telnet 11211


       Connected to

       Escape character is ‘^]’.

       set test1 10 0 2



         In the master server, you can see the row is inserted (c1 maps to the key, c2 maps to value, c3 is the flag, and c4 is the cas, c5 is the expiration):

         mysql> select * from demo_test;

c1 c2 c3 c4 c5
test1 t1 10 2 0

        1 row in set (0.00 sec)

         In the slave server, you will see the same record is inserted by replication:

       mysql> select * from demo_test;

c1 c2 c3 c4 c5
test1 t1 10 2 0

      1 row in set (0.00 sec)

  • Use set command to update the key “test1” to a new value “new”:

Connected to

         Escape character is ‘^]’.

         set test1 10 0 3



From the slave server, the update is replicated (notice the cas value also updated):

         mysql> select * from demo_test;

c1 c2 c3 c4 c5
test1 new 10 3 0

  1 row in set (0.00 sec)

  • Delete the record with delete command:

Connected to

         Escape character is ‘^]’.

         delete test1


The delete is replicated to the slave, the record in slave is also deleted:

  mysql> select * from demo_test;

         Empty set (0.00 sec)

  • Truncated the table with the “flush all” command

First insert two records:

Connected to

         Escape character is ‘^]’

         set test2 10 0 5



         set test3 10 0 6



In the slave server, there two records replicated:

mysql> select * from demo_test;

c1 c2 c3 c4 c5
test2 again 10 5 0
test3 again1 10 6 0

2 rows in set (0.00 sec)

Call “flush_all” in telnet interface to truncate the table:

         Connected to

         Escape character is ‘^]’.



Then check the slave server, the truncate table is replicated:

   mysql> select * from demo_test;

         Empty set (0.00 sec)

In short, all memcached commands are supported in terms of replication. And we would not enumerate each of them here.

Notes for the InnoDB Memcached Binlog:

Binlog Format:

  • Most Memcached operations are mapped to DMLs (insert/delete/update), and since there is no actually “statement” comes through memcached, all memcached commands (except for flush_all) use Row Based (RBR) logging. This is independent of any server binlog_format stetting.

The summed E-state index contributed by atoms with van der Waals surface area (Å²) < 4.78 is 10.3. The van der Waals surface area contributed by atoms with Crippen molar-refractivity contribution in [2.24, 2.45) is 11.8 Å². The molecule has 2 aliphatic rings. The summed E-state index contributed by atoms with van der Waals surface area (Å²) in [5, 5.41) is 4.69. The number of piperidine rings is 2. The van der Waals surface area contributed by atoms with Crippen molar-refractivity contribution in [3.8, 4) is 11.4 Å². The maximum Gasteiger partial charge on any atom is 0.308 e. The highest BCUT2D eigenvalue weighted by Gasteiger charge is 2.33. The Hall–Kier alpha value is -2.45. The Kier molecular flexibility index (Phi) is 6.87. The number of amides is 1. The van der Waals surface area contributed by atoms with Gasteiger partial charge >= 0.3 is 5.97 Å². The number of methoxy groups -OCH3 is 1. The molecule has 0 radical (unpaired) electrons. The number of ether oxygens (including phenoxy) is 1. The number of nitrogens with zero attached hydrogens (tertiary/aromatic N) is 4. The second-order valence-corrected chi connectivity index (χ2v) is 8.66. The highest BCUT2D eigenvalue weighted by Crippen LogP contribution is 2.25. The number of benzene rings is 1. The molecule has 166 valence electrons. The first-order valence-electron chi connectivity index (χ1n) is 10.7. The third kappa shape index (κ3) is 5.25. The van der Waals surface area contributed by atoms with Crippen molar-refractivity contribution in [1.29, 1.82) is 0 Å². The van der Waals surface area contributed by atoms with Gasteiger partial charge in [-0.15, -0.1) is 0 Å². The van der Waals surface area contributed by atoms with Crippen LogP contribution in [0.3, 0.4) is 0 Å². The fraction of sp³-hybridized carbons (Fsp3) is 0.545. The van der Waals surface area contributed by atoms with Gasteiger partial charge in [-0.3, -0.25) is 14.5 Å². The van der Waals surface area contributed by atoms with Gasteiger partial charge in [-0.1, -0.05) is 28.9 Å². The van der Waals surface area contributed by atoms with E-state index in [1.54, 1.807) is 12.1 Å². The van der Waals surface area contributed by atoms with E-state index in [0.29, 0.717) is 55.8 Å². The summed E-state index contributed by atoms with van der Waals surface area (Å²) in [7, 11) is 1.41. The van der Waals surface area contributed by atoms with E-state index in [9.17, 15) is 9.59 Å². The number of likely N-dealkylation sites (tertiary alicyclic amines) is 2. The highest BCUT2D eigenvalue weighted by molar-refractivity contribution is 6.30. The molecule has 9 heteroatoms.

• The Memcached “flush_all” command is mapped to “truncate table” command. Since “DDL” type commands can only use statement-based logging, this “flush_all” command is replicated with a “hand-crafted” “truncate table” statement.


  • The transaction concept is not well defined when coming to Memcached. We use “daemon_memcached_r_batch_size” and “daemon_memcached_w_batch_size” to control the read and write “transaction” batch size for performance consideration. However, for replication, each command is replicated right after successful completion of each command.
  • In this release, we adjusted the default value of “daemon_memcached_w_batch_size” from 32 to 1, so each Memcached “write” operation are directly committed (it used to commit every 32 operations). This is to avoid any confusion that records shows up in slave server while they can’t be seen from master server without turning on “set transaction isolation level read uncommitted” to view uncommitted records. The side effect of this reduced is certain degradation of performance.

Other minor updates:

  • The memcached used has upgraded to the latest 1.6.0 (beta 1). And the libevent used for memcached has been updated to version 1.4.12.
  • InnoDB memcached now supports on Linux, Solaris and OSX platforms.


In this release, we added the binlog support for InnoDB Memcached Daemon Plugins. This is an important feature to allow any updates through the memcached interface being able to be replicated for backup and high availability. More importantly, this demonstrate the capability of InnoDB APIs,  which not only support direct access to the InnoDB storage, but also being able to backup  any of such operations.


This is the InnoDB team blog.